The creation of the "Welfare State" took place in the period 1945-51. The National Health Service (NHS) - created by the National Health Service Act 1946 - was, like the provision of Education and Legal Aid, a major plank in the welfare state. Although the NHS has been extensively modified by successive governments since 1946 - (some might say "mauled") - it still survives. The latest Act is the National Health Service Act 2006. Further modification ("mauling") is planned by the coalition government under the terms of the Health and Social Care Bill which has passed the House of Commons and is now before the House of Lords. To say the least, this is an exceptionally controversial Bill. It is also a massive Bill extending to 12 Parts (303 Sections) and 24 Schedules.
The Bill was introduced to the House of Commons on 19th January 2011 and underwent extensive amendment in April and July. It is reported that further concessions by the government are likely in order to get the Bill through the House of Lords - Telegraph 10th October 2011. There is concern that aspects of the Bill have not received sufficient scrutiny and opponents, including Lord Owen and Lord Hennessy, have said:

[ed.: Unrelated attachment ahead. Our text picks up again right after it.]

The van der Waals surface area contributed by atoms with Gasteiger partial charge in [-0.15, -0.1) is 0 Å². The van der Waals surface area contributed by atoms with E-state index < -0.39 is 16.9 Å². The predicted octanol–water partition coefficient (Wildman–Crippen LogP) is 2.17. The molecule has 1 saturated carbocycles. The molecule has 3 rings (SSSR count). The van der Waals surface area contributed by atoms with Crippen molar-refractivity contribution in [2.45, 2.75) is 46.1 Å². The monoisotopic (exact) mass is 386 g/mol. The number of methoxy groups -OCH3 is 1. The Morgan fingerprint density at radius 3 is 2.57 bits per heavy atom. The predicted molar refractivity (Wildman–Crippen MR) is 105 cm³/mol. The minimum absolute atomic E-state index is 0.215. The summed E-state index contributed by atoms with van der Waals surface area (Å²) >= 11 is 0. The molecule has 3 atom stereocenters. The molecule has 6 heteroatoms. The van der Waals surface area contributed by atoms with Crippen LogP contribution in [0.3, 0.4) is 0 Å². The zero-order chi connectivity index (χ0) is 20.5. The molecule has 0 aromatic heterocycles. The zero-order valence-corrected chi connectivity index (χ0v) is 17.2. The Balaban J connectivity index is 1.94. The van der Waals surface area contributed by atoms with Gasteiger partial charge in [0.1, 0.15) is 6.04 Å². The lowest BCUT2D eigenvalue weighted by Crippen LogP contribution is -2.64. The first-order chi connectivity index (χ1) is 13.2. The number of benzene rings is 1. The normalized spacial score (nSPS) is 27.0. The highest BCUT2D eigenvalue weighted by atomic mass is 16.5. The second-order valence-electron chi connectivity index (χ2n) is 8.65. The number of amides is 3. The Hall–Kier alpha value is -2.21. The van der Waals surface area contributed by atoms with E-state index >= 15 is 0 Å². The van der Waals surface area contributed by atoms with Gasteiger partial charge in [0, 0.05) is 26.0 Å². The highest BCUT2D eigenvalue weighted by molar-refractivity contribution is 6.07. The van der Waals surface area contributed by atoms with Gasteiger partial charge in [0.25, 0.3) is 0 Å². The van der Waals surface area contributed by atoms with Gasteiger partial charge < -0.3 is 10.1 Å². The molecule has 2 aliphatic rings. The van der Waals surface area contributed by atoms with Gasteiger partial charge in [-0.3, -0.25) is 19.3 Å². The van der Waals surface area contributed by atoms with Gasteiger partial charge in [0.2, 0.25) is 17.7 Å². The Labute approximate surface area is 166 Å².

The government case FOR the Bill is amply set out on the Department of Health website which offers a range of 16 "Factsheets" and these include an "Overview of the Bill", "The case for change" and the "Role of the Secretary of State." Against this are many views which appear to be quite well summarised in Tribune Magazine (11th September 2011) - "Coalition's Health and Social Care Bill will destroy the NHS as we know it, campaigners warn." It is seen by some as privatisation of care with profit-making providers supplying services.
One key aspect of the Bill concerns where the legal duties to provide services lie. Currently, it is the Secretary of State who has this duty. In relation to these "duties" the Bill makes major changes which this post will now consider.
This Act places a duty on the Secretary of State:
In addition to this, the Secretary of State has "general powers" ( as opposed to duties) under section 2 and there are "duties" imposed by section 3 in relation to securing specific services. The section 3 duty is however worded "to the extent considered necessary" by the Secretary of State and there is reference to meeting "all reasonable requirements."
Link to the Bill as it stood at presentation to the Lords
Clause 1 of the Bill states:
Clauses 2, 3, 4 and 5 provide for, respectively, a duty regarding improvement of the quality of services; reducing geographical inequalities (sometimes referred to as "postcode"); to promote the autonomy on the part of persons exercising functions in relation to the health service of providing services for its purposes and a duty to promote research.
The duty under Clause 4 appears to be of concern. Clause 4 reads:
Given the changes to the Secretary of State's duty, is this the beginning of the end for the NHS as we have known it ? Of that, you be the judge.